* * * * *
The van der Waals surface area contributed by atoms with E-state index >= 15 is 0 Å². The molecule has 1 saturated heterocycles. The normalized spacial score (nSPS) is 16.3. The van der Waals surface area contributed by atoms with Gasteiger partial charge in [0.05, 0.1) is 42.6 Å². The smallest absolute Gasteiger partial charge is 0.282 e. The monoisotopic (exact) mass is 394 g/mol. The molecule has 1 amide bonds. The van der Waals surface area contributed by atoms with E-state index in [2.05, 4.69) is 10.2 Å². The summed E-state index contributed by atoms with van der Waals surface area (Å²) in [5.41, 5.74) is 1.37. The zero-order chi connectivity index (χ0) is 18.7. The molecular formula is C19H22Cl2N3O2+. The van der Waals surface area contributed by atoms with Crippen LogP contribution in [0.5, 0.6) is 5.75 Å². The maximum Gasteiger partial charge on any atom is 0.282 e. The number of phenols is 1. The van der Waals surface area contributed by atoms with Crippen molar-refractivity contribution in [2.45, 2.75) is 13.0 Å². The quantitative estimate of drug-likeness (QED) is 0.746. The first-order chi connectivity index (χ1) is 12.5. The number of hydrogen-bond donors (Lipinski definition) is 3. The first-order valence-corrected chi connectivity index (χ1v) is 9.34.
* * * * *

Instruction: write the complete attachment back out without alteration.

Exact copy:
The van der Waals surface area contributed by atoms with E-state index >= 15 is 0 Å². The molecule has 1 saturated heterocycles. The normalized spacial score (nSPS) is 16.3. The van der Waals surface area contributed by atoms with Gasteiger partial charge in [0.05, 0.1) is 42.6 Å². The smallest absolute Gasteiger partial charge is 0.282 e. The monoisotopic (exact) mass is 394 g/mol. The molecule has 1 amide bonds. The van der Waals surface area contributed by atoms with E-state index in [2.05, 4.69) is 10.2 Å². The summed E-state index contributed by atoms with van der Waals surface area (Å²) in [5.41, 5.74) is 1.37. The zero-order chi connectivity index (χ0) is 18.7. The molecular formula is C19H22Cl2N3O2+. The van der Waals surface area contributed by atoms with Crippen LogP contribution in [0.5, 0.6) is 5.75 Å². The maximum Gasteiger partial charge on any atom is 0.282 e. The number of phenols is 1. The van der Waals surface area contributed by atoms with Crippen molar-refractivity contribution in [2.45, 2.75) is 13.0 Å². The quantitative estimate of drug-likeness (QED) is 0.746. The first-order chi connectivity index (χ1) is 12.5. The number of hydrogen-bond donors (Lipinski definition) is 3. The first-order valence-corrected chi connectivity index (χ1v) is 9.34.